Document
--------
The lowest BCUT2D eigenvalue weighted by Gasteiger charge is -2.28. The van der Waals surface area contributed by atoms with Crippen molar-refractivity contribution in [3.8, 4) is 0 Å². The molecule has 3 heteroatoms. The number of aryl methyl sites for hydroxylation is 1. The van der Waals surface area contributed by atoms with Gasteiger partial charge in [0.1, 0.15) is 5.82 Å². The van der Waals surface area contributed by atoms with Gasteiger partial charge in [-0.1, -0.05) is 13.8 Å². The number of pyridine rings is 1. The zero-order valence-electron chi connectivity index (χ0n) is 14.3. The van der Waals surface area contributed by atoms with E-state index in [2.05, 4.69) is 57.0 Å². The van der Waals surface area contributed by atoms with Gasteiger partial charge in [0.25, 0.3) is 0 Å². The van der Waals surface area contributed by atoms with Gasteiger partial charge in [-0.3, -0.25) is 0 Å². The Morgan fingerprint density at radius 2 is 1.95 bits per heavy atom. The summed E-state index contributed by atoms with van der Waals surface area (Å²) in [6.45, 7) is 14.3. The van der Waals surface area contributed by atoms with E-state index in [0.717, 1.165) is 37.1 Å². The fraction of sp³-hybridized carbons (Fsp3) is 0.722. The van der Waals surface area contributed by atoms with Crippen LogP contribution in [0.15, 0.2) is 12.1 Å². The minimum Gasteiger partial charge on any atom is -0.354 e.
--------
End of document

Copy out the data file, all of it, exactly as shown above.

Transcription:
The lowest BCUT2D eigenvalue weighted by Gasteiger charge is -2.28. The van der Waals surface area contributed by atoms with Crippen molar-refractivity contribution in [3.8, 4) is 0 Å². The molecule has 3 heteroatoms. The number of aryl methyl sites for hydroxylation is 1. The van der Waals surface area contributed by atoms with Gasteiger partial charge in [0.1, 0.15) is 5.82 Å². The van der Waals surface area contributed by atoms with Gasteiger partial charge in [-0.1, -0.05) is 13.8 Å². The number of pyridine rings is 1. The zero-order valence-electron chi connectivity index (χ0n) is 14.3. The van der Waals surface area contributed by atoms with E-state index in [2.05, 4.69) is 57.0 Å². The van der Waals surface area contributed by atoms with Gasteiger partial charge in [0.25, 0.3) is 0 Å². The van der Waals surface area contributed by atoms with Gasteiger partial charge in [-0.3, -0.25) is 0 Å². The Morgan fingerprint density at radius 2 is 1.95 bits per heavy atom. The summed E-state index contributed by atoms with van der Waals surface area (Å²) in [6.45, 7) is 14.3. The van der Waals surface area contributed by atoms with E-state index in [0.717, 1.165) is 37.1 Å². The fraction of sp³-hybridized carbons (Fsp3) is 0.722. The van der Waals surface area contributed by atoms with Crippen LogP contribution in [0.15, 0.2) is 12.1 Å². The minimum Gasteiger partial charge on any atom is -0.354 e.